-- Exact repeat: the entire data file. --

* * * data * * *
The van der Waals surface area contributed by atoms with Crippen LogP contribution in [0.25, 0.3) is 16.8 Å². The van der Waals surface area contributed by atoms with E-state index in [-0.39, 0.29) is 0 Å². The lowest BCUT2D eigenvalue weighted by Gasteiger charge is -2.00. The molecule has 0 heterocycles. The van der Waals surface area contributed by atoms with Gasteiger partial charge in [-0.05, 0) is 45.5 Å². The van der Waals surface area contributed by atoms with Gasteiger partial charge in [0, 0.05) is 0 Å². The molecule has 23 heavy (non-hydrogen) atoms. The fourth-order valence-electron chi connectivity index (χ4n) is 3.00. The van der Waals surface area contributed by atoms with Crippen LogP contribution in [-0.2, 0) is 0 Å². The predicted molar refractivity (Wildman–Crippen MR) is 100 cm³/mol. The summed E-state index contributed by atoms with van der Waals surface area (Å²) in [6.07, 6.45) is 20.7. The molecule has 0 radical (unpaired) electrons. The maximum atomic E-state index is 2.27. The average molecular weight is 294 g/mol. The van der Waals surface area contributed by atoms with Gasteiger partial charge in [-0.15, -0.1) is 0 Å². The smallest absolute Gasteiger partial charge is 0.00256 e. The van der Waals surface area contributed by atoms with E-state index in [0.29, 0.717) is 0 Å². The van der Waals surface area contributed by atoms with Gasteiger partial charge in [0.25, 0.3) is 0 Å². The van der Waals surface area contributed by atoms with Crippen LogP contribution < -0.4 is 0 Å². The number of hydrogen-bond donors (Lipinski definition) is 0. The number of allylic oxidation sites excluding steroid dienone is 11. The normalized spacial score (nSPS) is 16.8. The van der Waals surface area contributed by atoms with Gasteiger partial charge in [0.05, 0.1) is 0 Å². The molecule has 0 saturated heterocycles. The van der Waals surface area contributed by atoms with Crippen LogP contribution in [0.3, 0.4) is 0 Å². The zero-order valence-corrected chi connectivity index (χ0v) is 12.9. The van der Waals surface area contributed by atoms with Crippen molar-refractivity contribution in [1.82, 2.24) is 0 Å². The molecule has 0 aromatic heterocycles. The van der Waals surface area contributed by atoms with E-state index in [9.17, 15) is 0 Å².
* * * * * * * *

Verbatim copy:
The van der Waals surface area contributed by atoms with Crippen LogP contribution in [0.25, 0.3) is 16.8 Å². The van der Waals surface area contributed by atoms with E-state index in [-0.39, 0.29) is 0 Å². The lowest BCUT2D eigenvalue weighted by Gasteiger charge is -2.00. The molecule has 0 heterocycles. The van der Waals surface area contributed by atoms with Gasteiger partial charge in [-0.05, 0) is 45.5 Å². The van der Waals surface area contributed by atoms with Gasteiger partial charge in [0, 0.05) is 0 Å². The molecule has 23 heavy (non-hydrogen) atoms. The fourth-order valence-electron chi connectivity index (χ4n) is 3.00. The van der Waals surface area contributed by atoms with Crippen LogP contribution in [-0.2, 0) is 0 Å². The predicted molar refractivity (Wildman–Crippen MR) is 100 cm³/mol. The summed E-state index contributed by atoms with van der Waals surface area (Å²) in [6.07, 6.45) is 20.7. The molecule has 0 radical (unpaired) electrons. The maximum atomic E-state index is 2.27. The average molecular weight is 294 g/mol. The van der Waals surface area contributed by atoms with Gasteiger partial charge in [-0.15, -0.1) is 0 Å². The smallest absolute Gasteiger partial charge is 0.00256 e. The van der Waals surface area contributed by atoms with E-state index in [0.29, 0.717) is 0 Å². The van der Waals surface area contributed by atoms with Gasteiger partial charge in [0.25, 0.3) is 0 Å². The van der Waals surface area contributed by atoms with Crippen LogP contribution < -0.4 is 0 Å². The number of hydrogen-bond donors (Lipinski definition) is 0. The number of allylic oxidation sites excluding steroid dienone is 11. The normalized spacial score (nSPS) is 16.8. The van der Waals surface area contributed by atoms with Gasteiger partial charge in [0.05, 0.1) is 0 Å². The molecule has 0 saturated heterocycles. The van der Waals surface area contributed by atoms with Crippen LogP contribution in [0.3, 0.4) is 0 Å². The zero-order valence-corrected chi connectivity index (χ0v) is 12.9. The van der Waals surface area contributed by atoms with Crippen molar-refractivity contribution in [1.82, 2.24) is 0 Å². The molecule has 0 aromatic heterocycles. The van der Waals surface area contributed by atoms with E-state index in [9.17, 15) is 0 Å².